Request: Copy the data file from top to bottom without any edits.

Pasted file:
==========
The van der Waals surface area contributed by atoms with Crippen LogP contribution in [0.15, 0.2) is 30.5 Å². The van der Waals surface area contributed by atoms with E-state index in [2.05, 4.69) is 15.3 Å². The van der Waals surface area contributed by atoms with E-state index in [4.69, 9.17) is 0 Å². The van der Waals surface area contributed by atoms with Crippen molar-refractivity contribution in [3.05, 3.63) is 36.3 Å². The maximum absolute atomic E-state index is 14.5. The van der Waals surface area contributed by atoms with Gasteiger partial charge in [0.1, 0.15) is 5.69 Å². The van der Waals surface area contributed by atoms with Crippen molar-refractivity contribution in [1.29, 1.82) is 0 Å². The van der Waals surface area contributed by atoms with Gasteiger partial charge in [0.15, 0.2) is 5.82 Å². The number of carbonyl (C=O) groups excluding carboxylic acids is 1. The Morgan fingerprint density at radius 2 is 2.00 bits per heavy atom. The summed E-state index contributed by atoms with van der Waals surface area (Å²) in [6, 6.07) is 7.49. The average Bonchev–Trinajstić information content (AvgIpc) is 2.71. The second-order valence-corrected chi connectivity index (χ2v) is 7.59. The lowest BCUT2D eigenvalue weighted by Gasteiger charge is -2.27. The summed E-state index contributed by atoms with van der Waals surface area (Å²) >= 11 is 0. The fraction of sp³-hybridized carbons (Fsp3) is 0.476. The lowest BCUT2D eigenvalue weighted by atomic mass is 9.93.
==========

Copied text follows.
The van der Waals surface area contributed by atoms with Crippen LogP contribution in [0.15, 0.2) is 30.5 Å². The van der Waals surface area contributed by atoms with E-state index in [2.05, 4.69) is 15.3 Å². The van der Waals surface area contributed by atoms with E-state index in [4.69, 9.17) is 0 Å². The van der Waals surface area contributed by atoms with Crippen molar-refractivity contribution in [3.05, 3.63) is 36.3 Å². The maximum absolute atomic E-state index is 14.5. The van der Waals surface area contributed by atoms with Gasteiger partial charge in [0.1, 0.15) is 5.69 Å². The van der Waals surface area contributed by atoms with Crippen molar-refractivity contribution in [1.29, 1.82) is 0 Å². The van der Waals surface area contributed by atoms with Gasteiger partial charge in [0.15, 0.2) is 5.82 Å². The number of carbonyl (C=O) groups excluding carboxylic acids is 1. The Morgan fingerprint density at radius 2 is 2.00 bits per heavy atom. The summed E-state index contributed by atoms with van der Waals surface area (Å²) in [6, 6.07) is 7.49. The average Bonchev–Trinajstić information content (AvgIpc) is 2.71. The second-order valence-corrected chi connectivity index (χ2v) is 7.59. The lowest BCUT2D eigenvalue weighted by Gasteiger charge is -2.27. The summed E-state index contributed by atoms with van der Waals surface area (Å²) >= 11 is 0. The fraction of sp³-hybridized carbons (Fsp3) is 0.476. The lowest BCUT2D eigenvalue weighted by atomic mass is 9.93.